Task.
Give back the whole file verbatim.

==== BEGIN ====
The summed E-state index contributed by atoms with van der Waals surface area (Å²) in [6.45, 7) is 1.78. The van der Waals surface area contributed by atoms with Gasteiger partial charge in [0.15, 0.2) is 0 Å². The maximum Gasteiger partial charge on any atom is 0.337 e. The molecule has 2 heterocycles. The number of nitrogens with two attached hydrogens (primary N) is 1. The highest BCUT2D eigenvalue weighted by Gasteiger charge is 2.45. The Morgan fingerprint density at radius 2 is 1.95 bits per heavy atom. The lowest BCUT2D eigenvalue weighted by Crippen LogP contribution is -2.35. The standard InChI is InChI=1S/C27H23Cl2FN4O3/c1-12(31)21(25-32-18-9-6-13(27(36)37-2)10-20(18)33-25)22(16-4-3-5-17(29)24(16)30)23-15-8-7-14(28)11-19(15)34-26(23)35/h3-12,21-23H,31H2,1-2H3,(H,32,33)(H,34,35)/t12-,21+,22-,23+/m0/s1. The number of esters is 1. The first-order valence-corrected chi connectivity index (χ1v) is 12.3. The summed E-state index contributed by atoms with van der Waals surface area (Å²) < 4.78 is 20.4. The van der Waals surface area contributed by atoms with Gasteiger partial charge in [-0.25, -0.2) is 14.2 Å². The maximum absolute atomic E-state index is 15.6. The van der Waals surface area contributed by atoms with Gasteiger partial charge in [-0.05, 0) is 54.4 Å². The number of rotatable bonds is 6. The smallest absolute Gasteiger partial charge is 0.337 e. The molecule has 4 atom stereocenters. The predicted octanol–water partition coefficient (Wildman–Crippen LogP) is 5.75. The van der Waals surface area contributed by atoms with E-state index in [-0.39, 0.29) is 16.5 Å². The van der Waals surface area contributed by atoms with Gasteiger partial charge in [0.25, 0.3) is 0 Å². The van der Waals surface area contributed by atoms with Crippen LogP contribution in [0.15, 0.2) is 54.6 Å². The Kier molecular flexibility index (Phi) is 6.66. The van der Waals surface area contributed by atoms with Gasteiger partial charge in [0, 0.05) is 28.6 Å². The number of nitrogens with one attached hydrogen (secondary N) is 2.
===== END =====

The summed E-state index contributed by atoms with van der Waals surface area (Å²) in [6.45, 7) is 1.78. The van der Waals surface area contributed by atoms with Gasteiger partial charge in [0.15, 0.2) is 0 Å². The maximum Gasteiger partial charge on any atom is 0.337 e. The molecule has 2 heterocycles. The number of nitrogens with two attached hydrogens (primary N) is 1. The highest BCUT2D eigenvalue weighted by Gasteiger charge is 2.45. The Morgan fingerprint density at radius 2 is 1.95 bits per heavy atom. The lowest BCUT2D eigenvalue weighted by Crippen LogP contribution is -2.35. The standard InChI is InChI=1S/C27H23Cl2FN4O3/c1-12(31)21(25-32-18-9-6-13(27(36)37-2)10-20(18)33-25)22(16-4-3-5-17(29)24(16)30)23-15-8-7-14(28)11-19(15)34-26(23)35/h3-12,21-23H,31H2,1-2H3,(H,32,33)(H,34,35)/t12-,21+,22-,23+/m0/s1. The number of esters is 1. The first-order valence-corrected chi connectivity index (χ1v) is 12.3. The summed E-state index contributed by atoms with van der Waals surface area (Å²) < 4.78 is 20.4. The van der Waals surface area contributed by atoms with Gasteiger partial charge in [-0.25, -0.2) is 14.2 Å². The maximum absolute atomic E-state index is 15.6. The van der Waals surface area contributed by atoms with Gasteiger partial charge in [-0.05, 0) is 54.4 Å². The number of rotatable bonds is 6. The smallest absolute Gasteiger partial charge is 0.337 e. The molecule has 4 atom stereocenters. The predicted octanol–water partition coefficient (Wildman–Crippen LogP) is 5.75. The van der Waals surface area contributed by atoms with E-state index in [-0.39, 0.29) is 16.5 Å². The van der Waals surface area contributed by atoms with Gasteiger partial charge in [0.25, 0.3) is 0 Å². The van der Waals surface area contributed by atoms with Crippen LogP contribution in [0.15, 0.2) is 54.6 Å². The Kier molecular flexibility index (Phi) is 6.66. The van der Waals surface area contributed by atoms with Gasteiger partial charge in [0, 0.05) is 28.6 Å². The number of nitrogens with one attached hydrogen (secondary N) is 2.